The recently signed arms control treaty between the United States and
Russia brings welcome reductions in deployed nuclear warheads and an
agreed ceiling on the number of delivery vehicles that each side may
possess. We applaud the new agreement and the acts of political
leadership required in both countries to bring it about. The
breakthrough is all the more welcome, coming just weeks before both the
Washington Summit on Nuclear Security and the Review Conference of the
Non-Proliferation Treaty. Across Europe, and at this moment of
diplomatic opportunity, we have joined together to declare our
unequivocal support for President Obama’s vision of a world without
nuclear weapons, to declare our desire to re-set the security
relationship between Europe, the US and Russia, and to show strong
European support for the measures necessary to deliver these goals.

Let no-one doubt the importance of this endeavour. The risks of
proliferation are growing. India, Israel and Pakistan have already
entered the nuclear club. If Iran gets the bomb, others certainly will
follow.  We know that terrorist groups want to acquire nuclear
materials, making the security of those materials an issue of truly
global significance. Nuclear armed states inside the NPT have not been
disarming fast enough, straining the confidence of their non-nuclear
partners in the credibility of the NPT grand bargain. Without further
action, there is a real danger that the world will be overwhelmed by
proliferation risks and incidents of nuclear weapons use, with all their
catastrophic consequences.

The strategic implications of this are profound. Nuclear deterrence
is a far less persuasive strategic response to a world of potential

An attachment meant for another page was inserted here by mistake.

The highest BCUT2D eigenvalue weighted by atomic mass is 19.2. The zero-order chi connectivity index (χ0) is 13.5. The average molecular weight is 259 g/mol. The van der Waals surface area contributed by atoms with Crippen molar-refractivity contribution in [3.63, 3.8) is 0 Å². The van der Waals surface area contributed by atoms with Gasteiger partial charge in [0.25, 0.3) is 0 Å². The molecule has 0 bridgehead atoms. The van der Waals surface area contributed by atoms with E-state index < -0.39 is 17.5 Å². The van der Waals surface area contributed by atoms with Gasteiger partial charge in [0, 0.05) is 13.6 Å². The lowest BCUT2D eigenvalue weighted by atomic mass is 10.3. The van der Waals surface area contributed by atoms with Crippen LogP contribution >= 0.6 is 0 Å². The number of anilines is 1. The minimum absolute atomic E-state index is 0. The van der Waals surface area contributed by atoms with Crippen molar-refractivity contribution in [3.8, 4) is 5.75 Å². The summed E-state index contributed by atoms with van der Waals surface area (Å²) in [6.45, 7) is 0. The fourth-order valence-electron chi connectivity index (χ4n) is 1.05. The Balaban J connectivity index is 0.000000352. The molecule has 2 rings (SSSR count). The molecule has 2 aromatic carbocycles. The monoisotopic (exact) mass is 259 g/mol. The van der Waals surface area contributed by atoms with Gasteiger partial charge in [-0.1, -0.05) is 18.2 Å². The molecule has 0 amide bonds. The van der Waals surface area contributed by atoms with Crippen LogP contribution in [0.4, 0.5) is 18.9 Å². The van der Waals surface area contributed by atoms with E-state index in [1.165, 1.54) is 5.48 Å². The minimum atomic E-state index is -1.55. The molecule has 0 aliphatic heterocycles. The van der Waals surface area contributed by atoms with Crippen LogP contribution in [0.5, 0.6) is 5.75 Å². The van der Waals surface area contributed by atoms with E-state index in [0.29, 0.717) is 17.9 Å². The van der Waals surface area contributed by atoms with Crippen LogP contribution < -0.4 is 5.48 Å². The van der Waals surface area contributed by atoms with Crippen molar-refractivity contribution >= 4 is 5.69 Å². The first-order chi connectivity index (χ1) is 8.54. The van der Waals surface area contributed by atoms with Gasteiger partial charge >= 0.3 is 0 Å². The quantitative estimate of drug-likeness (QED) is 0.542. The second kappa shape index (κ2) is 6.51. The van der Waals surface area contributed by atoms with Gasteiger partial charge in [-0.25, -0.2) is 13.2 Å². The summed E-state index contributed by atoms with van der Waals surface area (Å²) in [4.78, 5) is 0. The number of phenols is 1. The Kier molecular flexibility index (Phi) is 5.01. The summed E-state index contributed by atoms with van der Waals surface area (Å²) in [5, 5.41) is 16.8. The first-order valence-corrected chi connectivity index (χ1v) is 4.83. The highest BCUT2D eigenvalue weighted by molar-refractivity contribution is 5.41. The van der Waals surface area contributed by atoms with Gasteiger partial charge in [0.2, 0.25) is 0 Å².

regional nuclear arms races and nuclear terrorism than it was to the
Cold War.

The circumstances of today require a shift in thinking. We must,
through further multilateral agreement, reduce the role and the number
of nuclear weapons in the world, deepen confidence in the
non-proliferation regime, and improve the security of existing nuclear
weapons and materials. We must achieve these goals while at the same
time helping those countries that wish to go down the civil nuclear
energy route do so safely.

The practical steps necessary to achieve our goals are clear. In
Washington, we must demonstrate wider international ownership of the
issue of nuclear security. This is not just a concern for those fearing a
nuclear terrorist attack. Any major nuclear security incident anywhere
is likely to derail the civil nuclear renaissance everywhere. Regardless
of whether we as individuals support the idea of more nuclear power,
this may ultimately undermine global attempts to meet the challenge of
climate change, an outcome we all have a stake in avoiding.

The Washington Summit also must agree practical action on programmes
to control and destroy nuclear materials and ready-made weapons within
four years; and participants must agree to rationalise the many complex
overlapping international conventions, initiatives and resolutions that
are the current institutional architecture aimed at addressing this

In May, at the NPT Review Conference in New York, the Treaty, for 40
years the foundation of counter-proliferation efforts, must be
overhauled and reinforced. All signatory nations should accept the
strengthened monitoring provisions of the Additional Protocol. The IAEA
needs that strengthened inspection power if it is to provide effective
monitoring of declared and undeclared nuclear material and activities.
Nations wishing to develop a civil nuclear capability must first agree
to proper verification procedures and unimpeded access for the IAEA.

Progress of this nature will not be possible without a credible
process for nuclear disarmament. Beyond START follow-on we need urgent
and more radical initiatives from the nuclear weapons states.
Increasingly it is becoming more challenging to explain why some
countries should have, and others should not be allowed to possess
nuclear weapons.

All nuclear weapons, including tactical ones, must be included in
disarmament talks. Where this necessitates discussion of conventional
force imbalances, these too must be included. States that now possess
nuclear weapons must work together to reduce their importance to
national and international security.

The establishment of nuclear free zones in Latin America, sub-Saharan
Africa and Central Asia is very encouraging. By the end of the NPT
Review Conference there must be a credible process for the discussion of